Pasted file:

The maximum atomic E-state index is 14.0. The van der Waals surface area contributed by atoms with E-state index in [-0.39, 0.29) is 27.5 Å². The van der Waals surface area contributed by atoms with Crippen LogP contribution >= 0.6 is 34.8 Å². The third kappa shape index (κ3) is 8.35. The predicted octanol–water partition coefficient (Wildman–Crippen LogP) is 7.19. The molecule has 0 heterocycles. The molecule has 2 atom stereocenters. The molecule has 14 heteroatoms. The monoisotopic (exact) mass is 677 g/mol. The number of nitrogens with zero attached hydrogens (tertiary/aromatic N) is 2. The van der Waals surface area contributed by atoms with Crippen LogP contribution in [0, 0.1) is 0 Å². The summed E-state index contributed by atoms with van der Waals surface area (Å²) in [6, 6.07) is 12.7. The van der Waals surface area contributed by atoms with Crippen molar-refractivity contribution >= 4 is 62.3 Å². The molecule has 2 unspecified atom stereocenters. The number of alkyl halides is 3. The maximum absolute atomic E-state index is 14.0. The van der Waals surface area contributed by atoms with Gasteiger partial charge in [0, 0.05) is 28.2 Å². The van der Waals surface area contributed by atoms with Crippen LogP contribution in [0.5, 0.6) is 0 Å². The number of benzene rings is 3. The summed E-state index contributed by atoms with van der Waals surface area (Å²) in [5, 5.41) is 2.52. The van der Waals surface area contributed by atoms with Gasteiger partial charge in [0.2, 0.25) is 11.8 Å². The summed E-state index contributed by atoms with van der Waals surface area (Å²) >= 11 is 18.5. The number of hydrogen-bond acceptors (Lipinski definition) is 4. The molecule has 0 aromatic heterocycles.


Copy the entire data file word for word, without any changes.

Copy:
The maximum atomic E-state index is 14.0. The van der Waals surface area contributed by atoms with E-state index in [-0.39, 0.29) is 27.5 Å². The van der Waals surface area contributed by atoms with Crippen LogP contribution >= 0.6 is 34.8 Å². The third kappa shape index (κ3) is 8.35. The predicted octanol–water partition coefficient (Wildman–Crippen LogP) is 7.19. The molecule has 0 heterocycles. The molecule has 2 atom stereocenters. The molecule has 14 heteroatoms. The monoisotopic (exact) mass is 677 g/mol. The number of nitrogens with zero attached hydrogens (tertiary/aromatic N) is 2. The van der Waals surface area contributed by atoms with Crippen LogP contribution in [0, 0.1) is 0 Å². The summed E-state index contributed by atoms with van der Waals surface area (Å²) in [6, 6.07) is 12.7. The van der Waals surface area contributed by atoms with Crippen molar-refractivity contribution >= 4 is 62.3 Å². The molecule has 2 unspecified atom stereocenters. The number of alkyl halides is 3. The maximum absolute atomic E-state index is 14.0. The van der Waals surface area contributed by atoms with Gasteiger partial charge in [0, 0.05) is 28.2 Å². The van der Waals surface area contributed by atoms with Crippen LogP contribution in [0.5, 0.6) is 0 Å². The number of benzene rings is 3. The summed E-state index contributed by atoms with van der Waals surface area (Å²) in [5, 5.41) is 2.52. The van der Waals surface area contributed by atoms with Gasteiger partial charge in [0.2, 0.25) is 11.8 Å². The summed E-state index contributed by atoms with van der Waals surface area (Å²) >= 11 is 18.5. The number of hydrogen-bond acceptors (Lipinski definition) is 4. The molecule has 0 aromatic heterocycles.